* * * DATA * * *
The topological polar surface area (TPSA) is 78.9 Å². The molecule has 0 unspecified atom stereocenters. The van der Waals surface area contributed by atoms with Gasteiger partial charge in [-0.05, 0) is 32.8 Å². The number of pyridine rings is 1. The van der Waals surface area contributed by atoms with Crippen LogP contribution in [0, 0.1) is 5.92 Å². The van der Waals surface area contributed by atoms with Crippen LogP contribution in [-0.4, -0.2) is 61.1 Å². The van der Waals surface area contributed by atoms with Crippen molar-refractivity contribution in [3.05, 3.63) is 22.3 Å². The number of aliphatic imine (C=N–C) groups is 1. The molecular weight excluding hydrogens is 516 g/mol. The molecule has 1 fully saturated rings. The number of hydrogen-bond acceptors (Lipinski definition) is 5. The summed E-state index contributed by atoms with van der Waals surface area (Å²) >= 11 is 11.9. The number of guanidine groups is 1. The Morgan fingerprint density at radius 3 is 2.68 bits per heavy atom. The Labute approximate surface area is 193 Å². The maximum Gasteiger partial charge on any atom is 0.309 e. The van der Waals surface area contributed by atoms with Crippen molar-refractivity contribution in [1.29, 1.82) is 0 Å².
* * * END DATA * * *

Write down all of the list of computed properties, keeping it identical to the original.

The topological polar surface area (TPSA) is 78.9 Å². The molecule has 0 unspecified atom stereocenters. The van der Waals surface area contributed by atoms with Gasteiger partial charge in [-0.05, 0) is 32.8 Å². The number of pyridine rings is 1. The van der Waals surface area contributed by atoms with Crippen LogP contribution in [0, 0.1) is 5.92 Å². The van der Waals surface area contributed by atoms with Crippen LogP contribution in [-0.4, -0.2) is 61.1 Å². The van der Waals surface area contributed by atoms with Crippen molar-refractivity contribution in [3.05, 3.63) is 22.3 Å². The number of aliphatic imine (C=N–C) groups is 1. The molecular weight excluding hydrogens is 516 g/mol. The molecule has 1 fully saturated rings. The number of hydrogen-bond acceptors (Lipinski definition) is 5. The summed E-state index contributed by atoms with van der Waals surface area (Å²) >= 11 is 11.9. The number of guanidine groups is 1. The Morgan fingerprint density at radius 3 is 2.68 bits per heavy atom. The Labute approximate surface area is 193 Å². The maximum Gasteiger partial charge on any atom is 0.309 e. The van der Waals surface area contributed by atoms with Crippen molar-refractivity contribution in [1.29, 1.82) is 0 Å².